The Wolf and the Lamb
   2013-07-29 11:57:06    china.org.cn      Web Editor: Zhang

Face off [By Jiao Haiyang/China.org.cn]

By Xu Peixi
 
In Aesop's fable about the wolf and the lamb, the wolf wants to eat the lamb yet does not want to convey an unreasonable or greedy self-image. Keeping this in the back of its head, the wolf invents a series of excuses ranging from "you muddle the water from which I am drinking," to "you insulted me last year" and "you feed on my pasture." Nonetheless, the lamb is able to refute every single one of these accusations. These refutations range from "I cannot be the cause for the water being muddy because it runs down from you to me" to "I have not yet tasted grass." The wolf gobbles up the lamb anyway. The moral of this story? A tyrant will use any excuse to do evil.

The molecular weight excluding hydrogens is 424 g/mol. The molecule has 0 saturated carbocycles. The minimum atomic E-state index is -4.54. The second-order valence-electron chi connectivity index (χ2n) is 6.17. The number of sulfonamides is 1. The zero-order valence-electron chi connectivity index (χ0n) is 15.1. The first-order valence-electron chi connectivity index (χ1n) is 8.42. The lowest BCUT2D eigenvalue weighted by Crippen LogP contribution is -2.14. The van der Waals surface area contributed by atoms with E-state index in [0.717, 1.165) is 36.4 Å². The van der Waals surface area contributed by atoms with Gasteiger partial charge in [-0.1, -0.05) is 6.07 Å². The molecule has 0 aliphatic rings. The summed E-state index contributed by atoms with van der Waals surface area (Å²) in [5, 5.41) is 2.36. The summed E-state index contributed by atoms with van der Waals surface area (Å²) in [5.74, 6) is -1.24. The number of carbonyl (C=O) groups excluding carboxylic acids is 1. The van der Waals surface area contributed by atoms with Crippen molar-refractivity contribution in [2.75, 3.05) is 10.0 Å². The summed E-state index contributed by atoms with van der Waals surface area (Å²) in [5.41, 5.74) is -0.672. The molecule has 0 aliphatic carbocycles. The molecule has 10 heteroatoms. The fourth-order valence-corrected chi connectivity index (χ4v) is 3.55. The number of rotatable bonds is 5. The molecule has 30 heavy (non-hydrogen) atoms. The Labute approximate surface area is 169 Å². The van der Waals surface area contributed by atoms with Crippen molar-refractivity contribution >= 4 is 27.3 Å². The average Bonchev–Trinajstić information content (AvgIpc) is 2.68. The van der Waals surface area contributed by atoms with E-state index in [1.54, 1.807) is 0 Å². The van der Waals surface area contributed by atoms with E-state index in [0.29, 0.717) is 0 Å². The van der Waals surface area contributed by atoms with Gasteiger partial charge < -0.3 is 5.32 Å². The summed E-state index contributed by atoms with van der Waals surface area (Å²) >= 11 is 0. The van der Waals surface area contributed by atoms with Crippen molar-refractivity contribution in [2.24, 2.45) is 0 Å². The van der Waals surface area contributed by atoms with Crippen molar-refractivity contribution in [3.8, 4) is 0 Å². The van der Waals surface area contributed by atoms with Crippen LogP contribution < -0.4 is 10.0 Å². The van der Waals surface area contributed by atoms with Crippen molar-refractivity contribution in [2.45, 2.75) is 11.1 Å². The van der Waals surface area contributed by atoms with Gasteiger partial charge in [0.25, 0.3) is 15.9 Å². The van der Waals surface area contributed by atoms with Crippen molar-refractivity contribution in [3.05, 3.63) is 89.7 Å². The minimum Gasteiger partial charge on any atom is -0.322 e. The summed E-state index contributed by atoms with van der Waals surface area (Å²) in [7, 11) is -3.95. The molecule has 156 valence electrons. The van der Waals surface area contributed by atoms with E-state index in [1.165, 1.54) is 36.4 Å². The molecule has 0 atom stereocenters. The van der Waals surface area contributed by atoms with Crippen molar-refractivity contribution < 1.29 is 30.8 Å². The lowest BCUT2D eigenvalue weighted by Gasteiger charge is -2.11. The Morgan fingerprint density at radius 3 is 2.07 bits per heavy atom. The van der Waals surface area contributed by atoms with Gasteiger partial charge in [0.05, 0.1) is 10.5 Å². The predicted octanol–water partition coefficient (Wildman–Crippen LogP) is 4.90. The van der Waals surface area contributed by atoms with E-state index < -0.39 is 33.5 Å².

To the larger Chinese public, the U.S.-China row over cyber security and whistleblower Edward Snowden seemingly reproduces the narratives contained in the fable.

On the American side, Google accused the Chinese government of accessing "the accounts of dozens of U.S.-, China- and Europe-based Gmail users" and with that left the Chinese market. Former Secretary of State Hillary Clinton warned against the risks of investing in "countries with aggressive censorship and surveillance policies." American information security firm Mandiant reported that "140 companies have been hacked ... and hacking groups from China were responsible for most of the attacks." American Attorney General Eric Holder announced a plan to "fight the quickly growing threat from cyber spies." National Security Advisor Thomas Donilon was concerned about "cyber intrusions emanating from China on an unprecedented scale" and warned that "the international community cannot afford to tolerate such activity from any country." Finally then, President Obama pushed the hard ball game to new heights by charging the Chinese government with endorsing espionage activities, and consequently called for U.S. Congress to take action in "protecting people's privacy and civil liberties."